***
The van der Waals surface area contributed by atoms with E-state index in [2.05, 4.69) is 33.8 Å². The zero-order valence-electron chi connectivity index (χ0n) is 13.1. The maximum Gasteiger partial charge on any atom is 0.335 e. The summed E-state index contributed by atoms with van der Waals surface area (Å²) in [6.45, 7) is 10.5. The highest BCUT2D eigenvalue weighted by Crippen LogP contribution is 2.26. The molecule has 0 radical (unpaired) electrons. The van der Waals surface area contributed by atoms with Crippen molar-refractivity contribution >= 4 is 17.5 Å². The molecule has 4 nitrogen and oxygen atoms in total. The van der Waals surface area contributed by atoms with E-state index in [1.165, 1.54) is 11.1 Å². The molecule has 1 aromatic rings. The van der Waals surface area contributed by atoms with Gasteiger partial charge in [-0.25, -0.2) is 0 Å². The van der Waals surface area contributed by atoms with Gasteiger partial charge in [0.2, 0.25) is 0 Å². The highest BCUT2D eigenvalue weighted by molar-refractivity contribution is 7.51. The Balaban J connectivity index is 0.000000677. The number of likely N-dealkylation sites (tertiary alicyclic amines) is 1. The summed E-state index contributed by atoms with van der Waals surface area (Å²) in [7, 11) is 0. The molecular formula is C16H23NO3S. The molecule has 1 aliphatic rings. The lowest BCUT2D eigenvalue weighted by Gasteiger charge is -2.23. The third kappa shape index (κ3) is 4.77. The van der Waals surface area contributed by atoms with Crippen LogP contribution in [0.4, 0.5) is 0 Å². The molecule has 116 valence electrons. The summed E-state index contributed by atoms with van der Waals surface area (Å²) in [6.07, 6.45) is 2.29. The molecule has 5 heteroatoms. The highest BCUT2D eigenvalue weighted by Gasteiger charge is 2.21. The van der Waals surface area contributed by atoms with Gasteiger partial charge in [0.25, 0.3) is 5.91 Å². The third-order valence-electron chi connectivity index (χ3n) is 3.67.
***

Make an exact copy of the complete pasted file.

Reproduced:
The van der Waals surface area contributed by atoms with E-state index in [2.05, 4.69) is 33.8 Å². The zero-order valence-electron chi connectivity index (χ0n) is 13.1. The maximum Gasteiger partial charge on any atom is 0.335 e. The summed E-state index contributed by atoms with van der Waals surface area (Å²) in [6.45, 7) is 10.5. The highest BCUT2D eigenvalue weighted by Crippen LogP contribution is 2.26. The molecule has 0 radical (unpaired) electrons. The van der Waals surface area contributed by atoms with Crippen molar-refractivity contribution >= 4 is 17.5 Å². The molecule has 4 nitrogen and oxygen atoms in total. The van der Waals surface area contributed by atoms with E-state index in [1.165, 1.54) is 11.1 Å². The molecule has 1 aromatic rings. The van der Waals surface area contributed by atoms with Gasteiger partial charge in [-0.25, -0.2) is 0 Å². The van der Waals surface area contributed by atoms with Gasteiger partial charge in [0.2, 0.25) is 0 Å². The highest BCUT2D eigenvalue weighted by molar-refractivity contribution is 7.51. The Balaban J connectivity index is 0.000000677. The number of likely N-dealkylation sites (tertiary alicyclic amines) is 1. The summed E-state index contributed by atoms with van der Waals surface area (Å²) in [7, 11) is 0. The molecular formula is C16H23NO3S. The molecule has 1 aliphatic rings. The lowest BCUT2D eigenvalue weighted by Gasteiger charge is -2.23. The third kappa shape index (κ3) is 4.77. The van der Waals surface area contributed by atoms with Crippen LogP contribution in [0.4, 0.5) is 0 Å². The molecule has 116 valence electrons. The summed E-state index contributed by atoms with van der Waals surface area (Å²) in [6.07, 6.45) is 2.29. The molecule has 5 heteroatoms. The highest BCUT2D eigenvalue weighted by Gasteiger charge is 2.21. The van der Waals surface area contributed by atoms with Gasteiger partial charge in [0.25, 0.3) is 5.91 Å². The third-order valence-electron chi connectivity index (χ3n) is 3.67.